3 Bass Fishing Lake Factors

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Andy Whitcomb

The largemouth bass is an extremely popular “sport fish”. It usually grows to 3 to 5 pounds and can exceed 10 pounds. It will hit a variety of baits and fight a good fight with it jumping often. There are also basses in each state and in different bodies of water. However, the best lakes for bass fishing seem to have similar characteristics.

1. Habitat. When looking for the best lakes to fish for bass, any experienced bass angler will tell you that bass loves the aquatic structure. If you can find vegetation, brush piles, docks, stumps, or rocks, you’ve found the place to fish for bass.

2. Lining. Largemouth bass have no teeth but will swallow any prey that fits in that bucket of mouth. These can be smaller fish, frogs, snakes, or even mice. However, the best lakes for bass fishing tend to have plenty of sunfish, shad and / or crayfish.

3. Spawning areas. The best lakes for bass fishing have many good spawning areas. Basses prefer nesting places made of small gravel without too much silt or vegetation. If the rules for bass harvesting on these types of lakes or reservoirs are carefully managed, little or no additional stocking will be required.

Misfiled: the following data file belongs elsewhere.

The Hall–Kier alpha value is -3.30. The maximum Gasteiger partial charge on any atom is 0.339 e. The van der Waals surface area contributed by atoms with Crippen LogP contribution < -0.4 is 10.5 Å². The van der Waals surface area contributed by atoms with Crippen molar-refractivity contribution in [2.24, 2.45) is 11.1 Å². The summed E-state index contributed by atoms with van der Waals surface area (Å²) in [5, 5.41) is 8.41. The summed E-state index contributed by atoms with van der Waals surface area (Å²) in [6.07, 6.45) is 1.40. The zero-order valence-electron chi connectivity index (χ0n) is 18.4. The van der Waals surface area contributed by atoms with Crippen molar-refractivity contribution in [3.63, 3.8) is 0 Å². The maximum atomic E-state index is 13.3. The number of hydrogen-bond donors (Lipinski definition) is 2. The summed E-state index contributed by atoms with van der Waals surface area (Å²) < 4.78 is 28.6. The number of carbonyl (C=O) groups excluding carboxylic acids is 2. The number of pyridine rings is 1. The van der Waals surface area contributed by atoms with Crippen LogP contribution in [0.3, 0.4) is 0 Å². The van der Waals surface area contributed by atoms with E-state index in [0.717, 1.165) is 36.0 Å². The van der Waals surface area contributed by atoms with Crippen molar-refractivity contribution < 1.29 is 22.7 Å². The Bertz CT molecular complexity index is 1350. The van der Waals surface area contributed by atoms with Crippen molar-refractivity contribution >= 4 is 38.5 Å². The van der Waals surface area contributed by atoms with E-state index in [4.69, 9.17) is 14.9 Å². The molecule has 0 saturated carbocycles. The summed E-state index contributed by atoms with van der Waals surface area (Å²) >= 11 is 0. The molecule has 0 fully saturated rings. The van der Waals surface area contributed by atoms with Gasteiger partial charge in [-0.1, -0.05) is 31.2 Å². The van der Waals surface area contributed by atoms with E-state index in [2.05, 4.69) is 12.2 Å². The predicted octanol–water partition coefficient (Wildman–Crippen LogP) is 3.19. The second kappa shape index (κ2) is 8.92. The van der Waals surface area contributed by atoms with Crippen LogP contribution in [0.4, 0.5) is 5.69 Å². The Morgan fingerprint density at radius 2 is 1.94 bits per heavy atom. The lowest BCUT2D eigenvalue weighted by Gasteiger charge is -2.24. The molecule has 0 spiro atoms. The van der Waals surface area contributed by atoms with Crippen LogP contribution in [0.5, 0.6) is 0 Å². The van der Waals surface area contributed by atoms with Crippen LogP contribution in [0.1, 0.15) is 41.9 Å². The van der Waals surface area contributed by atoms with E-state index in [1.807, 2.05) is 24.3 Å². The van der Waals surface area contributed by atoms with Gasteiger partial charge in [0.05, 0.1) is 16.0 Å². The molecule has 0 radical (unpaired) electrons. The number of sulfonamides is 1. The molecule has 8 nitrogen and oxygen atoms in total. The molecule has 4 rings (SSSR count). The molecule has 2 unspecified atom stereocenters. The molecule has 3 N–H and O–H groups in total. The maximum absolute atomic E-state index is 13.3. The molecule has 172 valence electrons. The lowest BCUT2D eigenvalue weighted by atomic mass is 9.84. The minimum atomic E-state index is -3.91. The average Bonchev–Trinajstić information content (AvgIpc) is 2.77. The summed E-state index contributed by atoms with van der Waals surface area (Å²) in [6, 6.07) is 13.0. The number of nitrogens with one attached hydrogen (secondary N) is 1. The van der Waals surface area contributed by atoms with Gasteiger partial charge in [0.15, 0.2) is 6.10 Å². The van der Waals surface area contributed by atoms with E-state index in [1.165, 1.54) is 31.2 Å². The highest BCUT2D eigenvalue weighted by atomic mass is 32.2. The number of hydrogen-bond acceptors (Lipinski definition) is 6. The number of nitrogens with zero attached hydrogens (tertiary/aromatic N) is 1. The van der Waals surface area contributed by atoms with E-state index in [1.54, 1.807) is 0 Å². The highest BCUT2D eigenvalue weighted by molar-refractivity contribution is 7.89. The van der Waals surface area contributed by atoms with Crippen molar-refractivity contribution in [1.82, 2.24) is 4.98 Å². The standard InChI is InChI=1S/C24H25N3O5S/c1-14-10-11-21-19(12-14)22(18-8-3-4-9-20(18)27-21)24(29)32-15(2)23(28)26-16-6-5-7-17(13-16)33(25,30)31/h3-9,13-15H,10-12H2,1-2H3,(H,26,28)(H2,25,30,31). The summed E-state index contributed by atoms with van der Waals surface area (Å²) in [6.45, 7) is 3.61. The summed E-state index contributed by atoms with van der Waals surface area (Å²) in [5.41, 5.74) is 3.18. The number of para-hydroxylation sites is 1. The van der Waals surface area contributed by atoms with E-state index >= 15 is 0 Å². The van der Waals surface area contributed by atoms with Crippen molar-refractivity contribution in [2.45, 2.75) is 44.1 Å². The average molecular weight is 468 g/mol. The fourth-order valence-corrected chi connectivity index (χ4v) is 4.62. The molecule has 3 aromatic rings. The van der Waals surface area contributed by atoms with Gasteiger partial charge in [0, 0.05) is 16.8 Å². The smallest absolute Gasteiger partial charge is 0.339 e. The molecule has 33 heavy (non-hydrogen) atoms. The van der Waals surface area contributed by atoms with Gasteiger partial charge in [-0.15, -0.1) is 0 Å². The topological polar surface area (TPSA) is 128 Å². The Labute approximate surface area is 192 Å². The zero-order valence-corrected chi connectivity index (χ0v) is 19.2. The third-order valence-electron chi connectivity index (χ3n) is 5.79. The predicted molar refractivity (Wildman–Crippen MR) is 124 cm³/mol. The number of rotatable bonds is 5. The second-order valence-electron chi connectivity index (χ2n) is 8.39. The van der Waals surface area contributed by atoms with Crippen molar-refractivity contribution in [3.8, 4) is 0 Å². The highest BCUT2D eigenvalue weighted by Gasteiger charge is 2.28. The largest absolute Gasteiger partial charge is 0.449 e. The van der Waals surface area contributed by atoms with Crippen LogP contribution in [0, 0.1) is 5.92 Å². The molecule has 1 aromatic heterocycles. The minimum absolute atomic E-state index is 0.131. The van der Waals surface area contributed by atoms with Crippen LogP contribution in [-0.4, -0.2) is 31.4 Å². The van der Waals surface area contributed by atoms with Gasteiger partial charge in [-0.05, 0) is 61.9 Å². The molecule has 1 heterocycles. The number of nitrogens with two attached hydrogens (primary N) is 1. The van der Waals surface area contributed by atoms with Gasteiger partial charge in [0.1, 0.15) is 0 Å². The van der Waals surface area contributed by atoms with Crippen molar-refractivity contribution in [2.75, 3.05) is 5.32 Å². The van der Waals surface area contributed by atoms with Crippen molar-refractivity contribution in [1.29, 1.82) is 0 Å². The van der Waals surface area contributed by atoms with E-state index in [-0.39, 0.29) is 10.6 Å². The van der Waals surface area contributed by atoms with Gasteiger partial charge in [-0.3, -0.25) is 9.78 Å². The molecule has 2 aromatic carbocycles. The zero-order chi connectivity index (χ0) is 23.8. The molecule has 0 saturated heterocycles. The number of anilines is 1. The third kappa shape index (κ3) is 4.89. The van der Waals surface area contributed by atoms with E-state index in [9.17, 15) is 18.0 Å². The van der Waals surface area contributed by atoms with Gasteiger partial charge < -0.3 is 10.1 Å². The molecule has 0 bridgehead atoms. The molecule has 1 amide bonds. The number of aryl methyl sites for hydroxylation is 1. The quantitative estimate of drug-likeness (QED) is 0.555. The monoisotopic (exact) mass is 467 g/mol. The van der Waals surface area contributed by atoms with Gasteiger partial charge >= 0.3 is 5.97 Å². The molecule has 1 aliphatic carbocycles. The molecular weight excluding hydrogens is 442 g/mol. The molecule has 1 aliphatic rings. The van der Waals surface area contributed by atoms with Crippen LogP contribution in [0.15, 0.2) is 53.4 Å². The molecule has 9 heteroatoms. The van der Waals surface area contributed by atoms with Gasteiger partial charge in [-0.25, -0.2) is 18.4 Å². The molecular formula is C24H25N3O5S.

Basses are fairly tolerant of a variety of sea conditions such as turbidity, depth, temperature, and size. Bassmaster annually compiles a list of the best bass fishing lakes. This list is constantly changing as the lakes fluctuate regularly. But the best lakes to fish for bass consistently feature many of these three factors in some form or another. What is your best bass fishing lake? And did you use your renewed fishing license for bass earlier this year?

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Andy Whitcomb

Andy is an outdoor writer (http://www.justkeepreeling.com/) and stressed out dad has contributed over 380 blogs to takemefishing.org since 2011. Born in Florida but raised on the banks of farm ponds in Oklahoma, he now hunts pike, small bass and steelhead in Pennsylvania. After completing his Bachelor of Science degree in zoology from OSU, he worked in fish hatcheries and as a fishery research technician at OSU, in the US state of Iowa and in the US state of Michigan.